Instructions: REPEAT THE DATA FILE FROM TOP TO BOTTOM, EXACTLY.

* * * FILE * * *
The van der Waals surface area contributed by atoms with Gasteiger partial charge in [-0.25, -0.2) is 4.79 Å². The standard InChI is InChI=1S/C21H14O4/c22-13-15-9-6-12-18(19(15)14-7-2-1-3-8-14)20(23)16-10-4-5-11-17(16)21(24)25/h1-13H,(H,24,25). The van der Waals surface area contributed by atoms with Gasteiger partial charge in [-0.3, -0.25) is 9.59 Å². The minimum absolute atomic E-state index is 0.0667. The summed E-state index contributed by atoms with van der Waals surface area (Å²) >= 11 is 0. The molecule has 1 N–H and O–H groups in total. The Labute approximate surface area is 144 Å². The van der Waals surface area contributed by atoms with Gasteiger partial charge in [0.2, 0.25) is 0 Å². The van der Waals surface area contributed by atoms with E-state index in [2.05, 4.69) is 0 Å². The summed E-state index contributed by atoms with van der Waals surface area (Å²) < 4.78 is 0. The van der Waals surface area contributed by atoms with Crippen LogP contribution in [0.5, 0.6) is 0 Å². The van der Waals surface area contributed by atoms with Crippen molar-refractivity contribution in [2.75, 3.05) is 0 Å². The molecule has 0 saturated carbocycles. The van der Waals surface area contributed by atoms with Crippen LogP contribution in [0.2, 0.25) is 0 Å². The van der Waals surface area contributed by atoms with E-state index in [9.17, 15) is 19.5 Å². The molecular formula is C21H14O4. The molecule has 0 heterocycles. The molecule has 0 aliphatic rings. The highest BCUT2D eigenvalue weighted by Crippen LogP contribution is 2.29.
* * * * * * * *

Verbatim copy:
The van der Waals surface area contributed by atoms with Gasteiger partial charge in [-0.25, -0.2) is 4.79 Å². The standard InChI is InChI=1S/C21H14O4/c22-13-15-9-6-12-18(19(15)14-7-2-1-3-8-14)20(23)16-10-4-5-11-17(16)21(24)25/h1-13H,(H,24,25). The van der Waals surface area contributed by atoms with Gasteiger partial charge in [-0.3, -0.25) is 9.59 Å². The minimum absolute atomic E-state index is 0.0667. The summed E-state index contributed by atoms with van der Waals surface area (Å²) >= 11 is 0. The molecule has 1 N–H and O–H groups in total. The Labute approximate surface area is 144 Å². The van der Waals surface area contributed by atoms with Gasteiger partial charge in [0.2, 0.25) is 0 Å². The van der Waals surface area contributed by atoms with E-state index in [2.05, 4.69) is 0 Å². The summed E-state index contributed by atoms with van der Waals surface area (Å²) < 4.78 is 0. The van der Waals surface area contributed by atoms with Crippen LogP contribution in [0.5, 0.6) is 0 Å². The van der Waals surface area contributed by atoms with Crippen molar-refractivity contribution in [2.75, 3.05) is 0 Å². The molecule has 0 saturated carbocycles. The van der Waals surface area contributed by atoms with Crippen LogP contribution in [0.2, 0.25) is 0 Å². The van der Waals surface area contributed by atoms with E-state index in [9.17, 15) is 19.5 Å². The molecular formula is C21H14O4. The molecule has 0 heterocycles. The molecule has 0 aliphatic rings. The highest BCUT2D eigenvalue weighted by Crippen LogP contribution is 2.29.